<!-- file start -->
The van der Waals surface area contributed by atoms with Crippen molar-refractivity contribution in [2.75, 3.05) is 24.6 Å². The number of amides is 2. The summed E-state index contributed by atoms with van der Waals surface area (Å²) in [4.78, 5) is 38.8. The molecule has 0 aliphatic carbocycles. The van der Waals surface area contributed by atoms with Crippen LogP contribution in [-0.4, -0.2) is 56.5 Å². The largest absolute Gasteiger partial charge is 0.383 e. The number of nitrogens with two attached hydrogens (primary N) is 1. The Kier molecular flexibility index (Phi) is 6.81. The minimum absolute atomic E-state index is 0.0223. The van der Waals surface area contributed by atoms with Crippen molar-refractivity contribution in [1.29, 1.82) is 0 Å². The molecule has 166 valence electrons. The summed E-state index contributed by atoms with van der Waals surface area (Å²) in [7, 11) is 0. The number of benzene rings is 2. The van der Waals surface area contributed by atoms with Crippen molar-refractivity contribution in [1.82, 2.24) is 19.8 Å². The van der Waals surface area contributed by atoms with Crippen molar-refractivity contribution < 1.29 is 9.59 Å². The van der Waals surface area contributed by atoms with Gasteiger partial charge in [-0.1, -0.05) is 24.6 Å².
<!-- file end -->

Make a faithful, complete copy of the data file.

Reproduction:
The van der Waals surface area contributed by atoms with Crippen molar-refractivity contribution in [2.75, 3.05) is 24.6 Å². The number of amides is 2. The summed E-state index contributed by atoms with van der Waals surface area (Å²) in [4.78, 5) is 38.8. The molecule has 0 aliphatic carbocycles. The van der Waals surface area contributed by atoms with Crippen LogP contribution in [-0.4, -0.2) is 56.5 Å². The largest absolute Gasteiger partial charge is 0.383 e. The number of nitrogens with two attached hydrogens (primary N) is 1. The Kier molecular flexibility index (Phi) is 6.81. The minimum absolute atomic E-state index is 0.0223. The van der Waals surface area contributed by atoms with Crippen molar-refractivity contribution in [1.29, 1.82) is 0 Å². The molecule has 166 valence electrons. The summed E-state index contributed by atoms with van der Waals surface area (Å²) in [7, 11) is 0. The number of benzene rings is 2. The van der Waals surface area contributed by atoms with Crippen molar-refractivity contribution in [1.82, 2.24) is 19.8 Å². The van der Waals surface area contributed by atoms with Crippen molar-refractivity contribution < 1.29 is 9.59 Å². The van der Waals surface area contributed by atoms with Gasteiger partial charge in [-0.1, -0.05) is 24.6 Å².